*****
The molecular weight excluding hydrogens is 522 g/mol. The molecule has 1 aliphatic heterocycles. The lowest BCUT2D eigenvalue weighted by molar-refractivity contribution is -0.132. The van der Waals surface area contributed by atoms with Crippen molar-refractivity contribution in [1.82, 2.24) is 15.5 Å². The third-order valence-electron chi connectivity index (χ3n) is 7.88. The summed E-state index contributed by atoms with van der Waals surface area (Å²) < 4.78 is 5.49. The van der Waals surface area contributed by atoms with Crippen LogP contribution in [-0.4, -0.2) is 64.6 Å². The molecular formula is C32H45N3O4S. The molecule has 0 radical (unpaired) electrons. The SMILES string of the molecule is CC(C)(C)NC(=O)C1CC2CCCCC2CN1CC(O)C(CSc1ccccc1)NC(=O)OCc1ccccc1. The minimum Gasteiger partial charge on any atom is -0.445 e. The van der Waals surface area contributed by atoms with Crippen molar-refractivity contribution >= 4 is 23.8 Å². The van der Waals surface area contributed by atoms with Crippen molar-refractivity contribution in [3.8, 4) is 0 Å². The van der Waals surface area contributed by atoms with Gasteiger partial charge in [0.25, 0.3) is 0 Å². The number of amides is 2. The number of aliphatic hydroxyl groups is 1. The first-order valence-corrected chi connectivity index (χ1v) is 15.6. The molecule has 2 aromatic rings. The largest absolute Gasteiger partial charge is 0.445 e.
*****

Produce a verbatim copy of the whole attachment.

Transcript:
The molecular weight excluding hydrogens is 522 g/mol. The molecule has 1 aliphatic heterocycles. The lowest BCUT2D eigenvalue weighted by molar-refractivity contribution is -0.132. The van der Waals surface area contributed by atoms with Crippen molar-refractivity contribution in [1.82, 2.24) is 15.5 Å². The third-order valence-electron chi connectivity index (χ3n) is 7.88. The summed E-state index contributed by atoms with van der Waals surface area (Å²) < 4.78 is 5.49. The van der Waals surface area contributed by atoms with Crippen LogP contribution in [-0.4, -0.2) is 64.6 Å². The molecular formula is C32H45N3O4S. The molecule has 0 radical (unpaired) electrons. The SMILES string of the molecule is CC(C)(C)NC(=O)C1CC2CCCCC2CN1CC(O)C(CSc1ccccc1)NC(=O)OCc1ccccc1. The minimum Gasteiger partial charge on any atom is -0.445 e. The van der Waals surface area contributed by atoms with Crippen molar-refractivity contribution >= 4 is 23.8 Å². The van der Waals surface area contributed by atoms with Crippen molar-refractivity contribution in [3.8, 4) is 0 Å². The van der Waals surface area contributed by atoms with Gasteiger partial charge in [0.25, 0.3) is 0 Å². The number of amides is 2. The number of aliphatic hydroxyl groups is 1. The first-order valence-corrected chi connectivity index (χ1v) is 15.6. The molecule has 2 aromatic rings. The largest absolute Gasteiger partial charge is 0.445 e.